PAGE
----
In 1918 and 1919, when the ‘khaki boys’ came marching home, the market was flooded with men wanting their pre-war jobs back again. By autumn 1919 three-quarters of a million of those [temporarily liberated] women had been handed their cards. It was back to the kitchen sink for bus conductors, insurance clerks, landgirls and electricians alike. Voices were now raised against the ‘limpets’, ‘bloodsuckers’ and ‘bread snatchers’ who tried helplessly to hang on to their jobs. […] If they worked at all, women were supposed to be employed in low-status jobs, or be supported by men. Married women workers were reviled for taking men’s jobs while they should be ‘kept’ by their husbands, but single women also bore the brunt of much abuse. They had no dependants, therefore their earnings could only be for ‘pin money’, selfish indulgences, rose-coloured carpets even. These were the ‘superfluous’ women. It was inconceivable that such women could have financial needs, desires for independence, ambitions, goals, or imperatives outside the home.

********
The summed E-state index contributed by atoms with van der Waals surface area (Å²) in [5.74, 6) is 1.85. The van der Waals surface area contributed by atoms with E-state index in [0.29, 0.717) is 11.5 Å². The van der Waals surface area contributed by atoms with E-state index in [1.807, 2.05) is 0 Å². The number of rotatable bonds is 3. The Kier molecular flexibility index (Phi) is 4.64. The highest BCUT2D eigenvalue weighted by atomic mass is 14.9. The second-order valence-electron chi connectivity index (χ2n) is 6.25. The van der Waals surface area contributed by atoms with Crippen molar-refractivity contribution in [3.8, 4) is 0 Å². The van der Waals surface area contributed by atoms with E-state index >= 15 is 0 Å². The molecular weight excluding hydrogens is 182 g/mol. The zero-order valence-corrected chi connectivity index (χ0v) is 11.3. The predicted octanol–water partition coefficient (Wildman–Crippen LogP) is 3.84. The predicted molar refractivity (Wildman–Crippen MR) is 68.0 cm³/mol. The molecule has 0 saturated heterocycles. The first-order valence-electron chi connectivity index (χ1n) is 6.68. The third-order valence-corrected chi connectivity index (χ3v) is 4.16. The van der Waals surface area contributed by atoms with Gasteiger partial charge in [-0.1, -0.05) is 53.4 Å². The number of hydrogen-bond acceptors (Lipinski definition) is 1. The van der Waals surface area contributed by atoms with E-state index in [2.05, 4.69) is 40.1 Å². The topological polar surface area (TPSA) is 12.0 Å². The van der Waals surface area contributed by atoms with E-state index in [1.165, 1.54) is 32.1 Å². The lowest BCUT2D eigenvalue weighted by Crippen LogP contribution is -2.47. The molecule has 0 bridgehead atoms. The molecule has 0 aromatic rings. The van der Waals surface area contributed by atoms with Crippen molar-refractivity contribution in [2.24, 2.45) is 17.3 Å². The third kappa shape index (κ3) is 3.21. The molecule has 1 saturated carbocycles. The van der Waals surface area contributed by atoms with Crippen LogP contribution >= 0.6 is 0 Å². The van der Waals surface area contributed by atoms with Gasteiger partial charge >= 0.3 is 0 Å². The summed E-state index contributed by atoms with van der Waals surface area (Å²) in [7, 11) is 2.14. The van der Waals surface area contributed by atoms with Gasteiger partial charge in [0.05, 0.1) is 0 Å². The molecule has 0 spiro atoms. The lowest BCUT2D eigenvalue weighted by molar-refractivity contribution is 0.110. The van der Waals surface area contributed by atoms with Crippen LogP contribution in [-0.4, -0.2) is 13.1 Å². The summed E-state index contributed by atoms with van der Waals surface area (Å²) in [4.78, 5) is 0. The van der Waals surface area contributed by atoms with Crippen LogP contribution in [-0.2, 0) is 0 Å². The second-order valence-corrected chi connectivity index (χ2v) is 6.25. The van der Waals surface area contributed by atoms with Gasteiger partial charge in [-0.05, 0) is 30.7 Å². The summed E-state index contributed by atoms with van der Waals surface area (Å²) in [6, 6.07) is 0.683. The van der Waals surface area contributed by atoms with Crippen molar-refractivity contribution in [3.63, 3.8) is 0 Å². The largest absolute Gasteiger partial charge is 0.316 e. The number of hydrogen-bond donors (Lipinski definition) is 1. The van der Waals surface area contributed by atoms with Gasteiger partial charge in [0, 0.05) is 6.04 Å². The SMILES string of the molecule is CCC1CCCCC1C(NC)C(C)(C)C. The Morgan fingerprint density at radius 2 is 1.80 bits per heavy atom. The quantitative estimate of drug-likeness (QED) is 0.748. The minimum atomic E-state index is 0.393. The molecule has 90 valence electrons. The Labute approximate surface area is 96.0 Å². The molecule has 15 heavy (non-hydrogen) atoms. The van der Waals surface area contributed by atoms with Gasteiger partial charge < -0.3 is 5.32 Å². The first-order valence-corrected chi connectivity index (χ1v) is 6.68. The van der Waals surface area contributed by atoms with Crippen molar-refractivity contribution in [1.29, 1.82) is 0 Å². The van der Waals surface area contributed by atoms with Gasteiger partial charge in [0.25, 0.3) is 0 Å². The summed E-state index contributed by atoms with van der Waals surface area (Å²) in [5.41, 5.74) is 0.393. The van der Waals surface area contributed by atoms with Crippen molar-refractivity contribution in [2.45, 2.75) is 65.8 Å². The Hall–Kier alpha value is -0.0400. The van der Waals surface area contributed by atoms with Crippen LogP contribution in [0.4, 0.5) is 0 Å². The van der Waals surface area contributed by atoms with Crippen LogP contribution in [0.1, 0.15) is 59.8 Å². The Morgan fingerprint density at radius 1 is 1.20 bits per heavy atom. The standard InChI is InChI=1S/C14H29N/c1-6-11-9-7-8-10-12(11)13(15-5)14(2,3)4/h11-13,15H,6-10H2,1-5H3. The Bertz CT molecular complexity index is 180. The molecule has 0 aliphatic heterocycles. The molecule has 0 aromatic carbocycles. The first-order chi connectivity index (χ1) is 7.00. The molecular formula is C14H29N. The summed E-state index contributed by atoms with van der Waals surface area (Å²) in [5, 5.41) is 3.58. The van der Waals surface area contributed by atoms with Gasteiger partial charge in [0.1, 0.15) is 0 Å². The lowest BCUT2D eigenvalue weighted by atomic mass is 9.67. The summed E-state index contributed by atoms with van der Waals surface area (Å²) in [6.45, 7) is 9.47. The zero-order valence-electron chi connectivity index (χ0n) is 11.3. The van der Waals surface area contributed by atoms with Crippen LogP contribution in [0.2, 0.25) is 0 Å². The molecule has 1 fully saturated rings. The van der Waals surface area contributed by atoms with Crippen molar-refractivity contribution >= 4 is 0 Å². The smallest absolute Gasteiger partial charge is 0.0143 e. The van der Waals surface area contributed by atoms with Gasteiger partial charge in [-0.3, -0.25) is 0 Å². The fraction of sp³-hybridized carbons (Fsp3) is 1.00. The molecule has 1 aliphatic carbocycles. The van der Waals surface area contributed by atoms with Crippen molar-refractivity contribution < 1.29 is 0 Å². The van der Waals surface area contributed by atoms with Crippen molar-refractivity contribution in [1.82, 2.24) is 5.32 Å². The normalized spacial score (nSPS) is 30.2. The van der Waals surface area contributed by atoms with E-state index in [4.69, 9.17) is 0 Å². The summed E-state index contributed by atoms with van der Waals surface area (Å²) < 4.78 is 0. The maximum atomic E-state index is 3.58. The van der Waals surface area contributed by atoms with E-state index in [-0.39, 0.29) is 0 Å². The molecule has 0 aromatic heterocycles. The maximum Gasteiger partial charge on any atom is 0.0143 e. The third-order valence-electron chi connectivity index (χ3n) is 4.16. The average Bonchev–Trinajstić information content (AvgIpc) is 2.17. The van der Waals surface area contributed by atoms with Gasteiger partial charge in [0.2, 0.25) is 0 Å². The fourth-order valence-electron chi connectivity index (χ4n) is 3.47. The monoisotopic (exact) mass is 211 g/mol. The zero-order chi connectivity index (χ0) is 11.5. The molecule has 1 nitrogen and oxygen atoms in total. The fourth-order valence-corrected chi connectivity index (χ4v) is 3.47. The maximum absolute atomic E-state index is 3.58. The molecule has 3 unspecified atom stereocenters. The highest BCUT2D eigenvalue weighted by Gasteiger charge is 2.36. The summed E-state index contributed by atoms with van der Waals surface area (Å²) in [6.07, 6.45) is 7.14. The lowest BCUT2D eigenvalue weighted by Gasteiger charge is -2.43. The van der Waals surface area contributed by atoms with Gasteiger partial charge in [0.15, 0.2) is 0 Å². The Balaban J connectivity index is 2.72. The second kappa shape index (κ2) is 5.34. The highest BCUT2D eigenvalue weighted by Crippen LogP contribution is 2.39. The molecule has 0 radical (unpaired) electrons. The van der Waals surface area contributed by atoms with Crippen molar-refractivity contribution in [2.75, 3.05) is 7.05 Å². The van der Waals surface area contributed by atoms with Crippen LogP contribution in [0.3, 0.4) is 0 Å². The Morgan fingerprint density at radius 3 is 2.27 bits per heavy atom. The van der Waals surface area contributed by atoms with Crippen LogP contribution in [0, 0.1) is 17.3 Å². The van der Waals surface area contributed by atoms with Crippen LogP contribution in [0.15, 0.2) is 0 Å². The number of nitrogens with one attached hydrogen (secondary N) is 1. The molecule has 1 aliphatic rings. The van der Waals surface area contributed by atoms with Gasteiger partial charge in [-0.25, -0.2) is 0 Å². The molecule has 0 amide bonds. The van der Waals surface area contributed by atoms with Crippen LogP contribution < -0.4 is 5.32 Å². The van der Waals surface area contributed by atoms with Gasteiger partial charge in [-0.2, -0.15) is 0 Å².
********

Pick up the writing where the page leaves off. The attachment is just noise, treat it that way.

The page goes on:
Virginia Nicholson, Singled Out: How Two Million Women Survived Without Men after the First World War (extract from ‘Business Girls’, p. 109, Penguin, 2008)
[As I’m intending to read a number of First World War–related literature over the coming months, and as I’m reading three such books in succession at the moment, I thought I might perhaps turn it into a bit of a reading series — with its own tag, possibly “Goodbye to All That” or something as obvious — and post as much about the books as I can: quotes, impressions, opinions. I’d also appreciate any WWI reading recommendations, too: fiction or non–fiction.]